Was the West's Intervention in Libya Justified?
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This is not something that could have been done in most situations. I mean, you were bringing up places like Yemen. Bombing Yemen would produce no result whatsoever, and I don’t think anybody has asked for Yemen to be bombed. But in Libya, it made a difference. It saved Benghazi. It saved this popular protest movement, which, by the way, includes so many workers and ordinary people. Some of the cities which have thrown off Gaddafi, like Misurata, were known, for instance, for their steel mill. These are progressive forces who were fighting a wretched secret police regime.
AMY GOODMAN: We’re also joined by Vijay Prashad. You are opposed to the intervention. Why?
VIJAY PRASHAD: Well, it’s a long story, and it should go back to a particular kind of understanding of Libyan history, where Libya, from the Ottoman period, has had a divide between the east and the west.
Certainly, Gaddafi, since the 1980s, has been a reactionary leader in Libya, and I have never, ever felt—and I’ve written from the ’80s onward—that Gaddafi is on the side of reaction, rather than a progressive. So let there be no mistake that what I would like to suggest is not a defense of Gaddafi by any means.
On the other hand, there has been a protest movement in the east, as I said, that goes back several decades. Most recently, on February 17th, 2006, there was an uprising in Benghazi. It was put down. And then, the anniversary came on February 17th of this year. There was an attempt to revive the protest, taking inspiration from other parts of North Africa and the Gulf. So, yes, indeed, there was a popular uprising. It was stronger in the east than in the west, although in working-class areas in Tripoli, there was some sporadic rising that was observed, in Tajura and other neighborhoods. So, that is correct.
But very quickly, the French and the United States government came in and attempted to, I think, transform the Arab spring to their advantage. So, for instance, when we talk about the rebel leadership in Benghazi, one should keep in mind that the two principal military leaders, one of whom was a former interior minister in the Gaddafi regime, and the second gentleman was a general who led troops in Chad in the 1980s and was then taken up with the Libyan National Salvation Front, went off to live in Vienna, Virginia, for 30 years, about a 10-minute drive from Langley, and returned to Benghazi to, in a sense, I think, hijack the rebellion on behalf of the forces of reaction. It’s very important to recognize, as Juan said quite correctly, that it’s Qatar and the UAE and the Gulf—the GCC, the Gulf—what is it?—Coordination Council that is behind this—you know, which is the principal Arab support for the humanitarian intervention, as it were, and these are the same places where—the same organization, which has attempted and has now put down the uprising in Bahrain. You had the Saudi Prince Faisal Al Turki talking about the GCC becoming perhaps a NATO of the Gulf region. So, I would like to suggest that, you know, even by February 26th, 27th, when NATO—when the United Nations first took up the Libyan case, the rebellion was not quite a rebel army as it was in Tahrir Square. It had already been substantially co-opted by the people who were on behalf of NATO and the United States.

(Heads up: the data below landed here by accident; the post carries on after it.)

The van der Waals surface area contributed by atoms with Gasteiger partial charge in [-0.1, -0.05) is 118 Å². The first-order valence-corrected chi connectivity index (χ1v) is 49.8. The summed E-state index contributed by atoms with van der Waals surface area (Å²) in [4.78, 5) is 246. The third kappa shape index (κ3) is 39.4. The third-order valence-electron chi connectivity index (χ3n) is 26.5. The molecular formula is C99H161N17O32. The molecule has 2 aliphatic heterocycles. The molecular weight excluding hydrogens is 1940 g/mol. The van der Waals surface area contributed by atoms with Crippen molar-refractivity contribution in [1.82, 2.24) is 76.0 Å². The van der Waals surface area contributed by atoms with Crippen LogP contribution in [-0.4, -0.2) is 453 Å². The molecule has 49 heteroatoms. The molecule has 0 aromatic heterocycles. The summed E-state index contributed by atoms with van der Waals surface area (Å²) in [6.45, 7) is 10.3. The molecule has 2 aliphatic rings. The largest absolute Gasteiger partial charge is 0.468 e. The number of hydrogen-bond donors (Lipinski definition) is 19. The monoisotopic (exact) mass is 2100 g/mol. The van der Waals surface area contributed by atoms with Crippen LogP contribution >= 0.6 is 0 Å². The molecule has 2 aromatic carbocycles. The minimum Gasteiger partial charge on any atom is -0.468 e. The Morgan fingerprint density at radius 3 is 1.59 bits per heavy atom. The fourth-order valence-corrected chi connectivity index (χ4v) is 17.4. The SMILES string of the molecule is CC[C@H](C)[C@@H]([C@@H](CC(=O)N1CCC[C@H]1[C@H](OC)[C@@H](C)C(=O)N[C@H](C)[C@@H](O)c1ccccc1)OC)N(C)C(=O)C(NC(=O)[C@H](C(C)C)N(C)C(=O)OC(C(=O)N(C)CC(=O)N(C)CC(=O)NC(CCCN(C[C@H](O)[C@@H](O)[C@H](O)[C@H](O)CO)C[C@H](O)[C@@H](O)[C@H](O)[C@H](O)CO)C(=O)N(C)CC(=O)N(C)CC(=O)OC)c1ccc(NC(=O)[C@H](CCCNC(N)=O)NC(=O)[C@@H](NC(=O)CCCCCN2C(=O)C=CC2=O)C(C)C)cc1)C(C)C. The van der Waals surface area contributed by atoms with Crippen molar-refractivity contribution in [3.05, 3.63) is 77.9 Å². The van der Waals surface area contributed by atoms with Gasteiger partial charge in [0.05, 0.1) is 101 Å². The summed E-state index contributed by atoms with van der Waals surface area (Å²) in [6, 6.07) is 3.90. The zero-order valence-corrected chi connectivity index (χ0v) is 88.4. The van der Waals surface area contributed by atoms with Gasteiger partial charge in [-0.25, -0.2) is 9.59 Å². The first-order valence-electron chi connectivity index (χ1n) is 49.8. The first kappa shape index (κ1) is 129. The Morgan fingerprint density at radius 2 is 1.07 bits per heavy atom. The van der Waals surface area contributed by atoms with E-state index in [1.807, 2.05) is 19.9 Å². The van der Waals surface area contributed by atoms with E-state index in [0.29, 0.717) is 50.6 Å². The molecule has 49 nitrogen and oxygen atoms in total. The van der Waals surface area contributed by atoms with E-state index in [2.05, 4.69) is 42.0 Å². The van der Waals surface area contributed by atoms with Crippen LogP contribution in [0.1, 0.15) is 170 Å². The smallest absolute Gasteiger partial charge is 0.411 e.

So the first thing I would say is we should be very careful when we think of the rebels. We should not confuse all the rebellions across the Arab world and consider them all to be the same. There are some important differences. And secondly, the United States and NATO has its own agenda here. And when one supports an intervention, I think one should be very careful to see whose intervention we are supporting. Is this on behalf of those young people, the workers and others, with whom we have, you know, allegiances and alliances? Is it going to be on their behalf? Or is it going to be on behalf of people like Khalifa Hifter, the colonel who has returned from Vienna, Virginia, to lead the troops in Benghazi? So I would just like to say that my sense of dismay at this intervention is precisely because I think it’s for the bad side of history, and in some ways it is a measure to clamp down on the Arab spring, to take attention away, as well, from Bahrain and other places, rather than a part of the Arab spring.